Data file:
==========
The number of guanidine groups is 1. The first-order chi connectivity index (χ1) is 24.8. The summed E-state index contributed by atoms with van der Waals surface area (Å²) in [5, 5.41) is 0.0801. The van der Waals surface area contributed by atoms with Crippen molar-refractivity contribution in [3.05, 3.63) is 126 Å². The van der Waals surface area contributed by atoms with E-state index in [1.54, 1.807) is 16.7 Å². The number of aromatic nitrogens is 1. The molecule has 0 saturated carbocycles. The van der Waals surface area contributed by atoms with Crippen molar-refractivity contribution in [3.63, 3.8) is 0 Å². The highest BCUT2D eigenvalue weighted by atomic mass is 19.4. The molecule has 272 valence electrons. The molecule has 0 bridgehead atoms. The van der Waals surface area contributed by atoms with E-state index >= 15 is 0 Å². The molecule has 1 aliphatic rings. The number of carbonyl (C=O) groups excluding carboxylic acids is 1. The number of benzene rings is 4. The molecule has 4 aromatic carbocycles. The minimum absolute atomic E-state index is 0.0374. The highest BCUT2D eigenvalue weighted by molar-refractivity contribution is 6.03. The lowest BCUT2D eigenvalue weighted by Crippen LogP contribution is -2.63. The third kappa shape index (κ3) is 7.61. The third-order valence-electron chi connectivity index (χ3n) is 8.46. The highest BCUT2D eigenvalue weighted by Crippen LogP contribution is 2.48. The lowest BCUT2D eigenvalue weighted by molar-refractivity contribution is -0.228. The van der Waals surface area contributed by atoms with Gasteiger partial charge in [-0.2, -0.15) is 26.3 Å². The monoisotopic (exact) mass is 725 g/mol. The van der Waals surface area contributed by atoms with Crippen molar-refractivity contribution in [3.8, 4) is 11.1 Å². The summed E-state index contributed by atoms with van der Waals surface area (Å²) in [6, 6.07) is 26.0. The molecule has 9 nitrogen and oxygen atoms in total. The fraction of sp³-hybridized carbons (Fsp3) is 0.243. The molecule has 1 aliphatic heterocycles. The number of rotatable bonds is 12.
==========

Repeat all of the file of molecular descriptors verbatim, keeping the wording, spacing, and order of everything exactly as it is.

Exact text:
The number of guanidine groups is 1. The first-order chi connectivity index (χ1) is 24.8. The summed E-state index contributed by atoms with van der Waals surface area (Å²) in [5, 5.41) is 0.0801. The van der Waals surface area contributed by atoms with Crippen molar-refractivity contribution in [3.05, 3.63) is 126 Å². The van der Waals surface area contributed by atoms with E-state index in [1.54, 1.807) is 16.7 Å². The number of aromatic nitrogens is 1. The molecule has 0 saturated carbocycles. The van der Waals surface area contributed by atoms with Crippen molar-refractivity contribution in [3.63, 3.8) is 0 Å². The highest BCUT2D eigenvalue weighted by atomic mass is 19.4. The molecule has 272 valence electrons. The molecule has 0 bridgehead atoms. The van der Waals surface area contributed by atoms with E-state index >= 15 is 0 Å². The molecule has 1 aliphatic rings. The number of carbonyl (C=O) groups excluding carboxylic acids is 1. The number of benzene rings is 4. The molecule has 4 aromatic carbocycles. The minimum absolute atomic E-state index is 0.0374. The highest BCUT2D eigenvalue weighted by molar-refractivity contribution is 6.03. The lowest BCUT2D eigenvalue weighted by Crippen LogP contribution is -2.63. The third kappa shape index (κ3) is 7.61. The third-order valence-electron chi connectivity index (χ3n) is 8.46. The highest BCUT2D eigenvalue weighted by Crippen LogP contribution is 2.48. The lowest BCUT2D eigenvalue weighted by molar-refractivity contribution is -0.228. The van der Waals surface area contributed by atoms with Gasteiger partial charge in [-0.2, -0.15) is 26.3 Å². The monoisotopic (exact) mass is 725 g/mol. The van der Waals surface area contributed by atoms with Crippen molar-refractivity contribution in [3.8, 4) is 11.1 Å². The summed E-state index contributed by atoms with van der Waals surface area (Å²) in [6, 6.07) is 26.0. The molecule has 9 nitrogen and oxygen atoms in total. The fraction of sp³-hybridized carbons (Fsp3) is 0.243. The molecule has 1 aliphatic heterocycles. The number of rotatable bonds is 12.